This section is from the book "Cyclopedia Of Architecture, Carpentry, And Building", by James C. et al. Also available from Amazon: Cyclopedia Of Architecture, Carpentry And Building.
As soon as the plasterers have removed their stagings from the house, the plumber can at once complete his piping work. In some cases it will have been necessary to run the main soil pipes concealed behind the plaster, but it is much better if they can be run in plain sight. Extra heavy pipe is called for, to be plain and painted on the outside with red lead. These pipes should have been tested for sand holes before delivery and being plain any imperfections in the casting may be readily seen, as would not be the case if they were asphalted as usually seen. The joints of the soil pipe will need especial watching to see that they are not slighted in any way. All the joints must be made of oakum, driven in tight, and finished with melted lead which will be poured around each joint and then caulked all around after the pipes are in position. (Fig. 43.) It is never well to complete the joints before securing the pipes in place as the jar of this handling may loosen the lead. The pouring in of melted lead will not secure a tight joint as the lead shrinks away upon cooling and it is necessary to force it again into contact with the pipe. This is the object of caulking, and if well done the lead in the joint will show marks of the iron all around.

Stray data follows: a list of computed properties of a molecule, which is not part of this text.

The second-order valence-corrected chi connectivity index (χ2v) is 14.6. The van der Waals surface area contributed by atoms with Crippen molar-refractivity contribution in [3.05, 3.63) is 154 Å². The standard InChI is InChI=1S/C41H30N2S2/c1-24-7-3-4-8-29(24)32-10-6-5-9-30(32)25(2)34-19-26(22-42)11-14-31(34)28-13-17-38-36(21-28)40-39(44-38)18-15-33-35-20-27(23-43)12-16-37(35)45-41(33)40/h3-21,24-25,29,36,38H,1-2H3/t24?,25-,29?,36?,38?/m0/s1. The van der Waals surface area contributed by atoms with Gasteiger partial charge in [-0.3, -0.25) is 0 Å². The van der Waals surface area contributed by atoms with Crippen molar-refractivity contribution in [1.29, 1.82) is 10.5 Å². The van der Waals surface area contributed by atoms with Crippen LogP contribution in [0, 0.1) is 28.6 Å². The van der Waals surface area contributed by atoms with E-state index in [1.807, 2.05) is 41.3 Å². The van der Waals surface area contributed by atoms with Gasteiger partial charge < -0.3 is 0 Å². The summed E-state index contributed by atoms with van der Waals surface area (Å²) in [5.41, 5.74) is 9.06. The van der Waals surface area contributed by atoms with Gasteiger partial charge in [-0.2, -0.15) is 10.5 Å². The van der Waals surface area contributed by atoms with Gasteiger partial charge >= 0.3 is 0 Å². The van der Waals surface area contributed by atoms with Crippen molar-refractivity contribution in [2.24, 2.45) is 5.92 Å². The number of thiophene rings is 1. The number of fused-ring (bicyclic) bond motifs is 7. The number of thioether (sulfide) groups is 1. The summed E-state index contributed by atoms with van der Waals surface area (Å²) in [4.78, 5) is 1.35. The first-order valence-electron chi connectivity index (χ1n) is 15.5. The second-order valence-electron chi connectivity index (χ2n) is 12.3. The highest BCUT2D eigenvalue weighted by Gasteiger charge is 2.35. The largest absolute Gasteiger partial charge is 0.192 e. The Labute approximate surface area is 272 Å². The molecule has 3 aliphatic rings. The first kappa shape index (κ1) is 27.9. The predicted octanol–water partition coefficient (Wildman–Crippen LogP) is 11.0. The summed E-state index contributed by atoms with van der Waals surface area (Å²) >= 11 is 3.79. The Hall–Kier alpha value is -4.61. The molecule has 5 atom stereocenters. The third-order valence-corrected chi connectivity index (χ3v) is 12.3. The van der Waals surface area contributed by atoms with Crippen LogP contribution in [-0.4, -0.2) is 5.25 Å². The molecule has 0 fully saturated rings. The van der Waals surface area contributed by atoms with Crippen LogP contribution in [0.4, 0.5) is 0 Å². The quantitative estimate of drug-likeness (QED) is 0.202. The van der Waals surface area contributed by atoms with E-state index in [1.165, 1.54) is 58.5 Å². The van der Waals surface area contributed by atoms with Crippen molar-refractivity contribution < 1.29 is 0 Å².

Fig. 42. Section of Fireplace.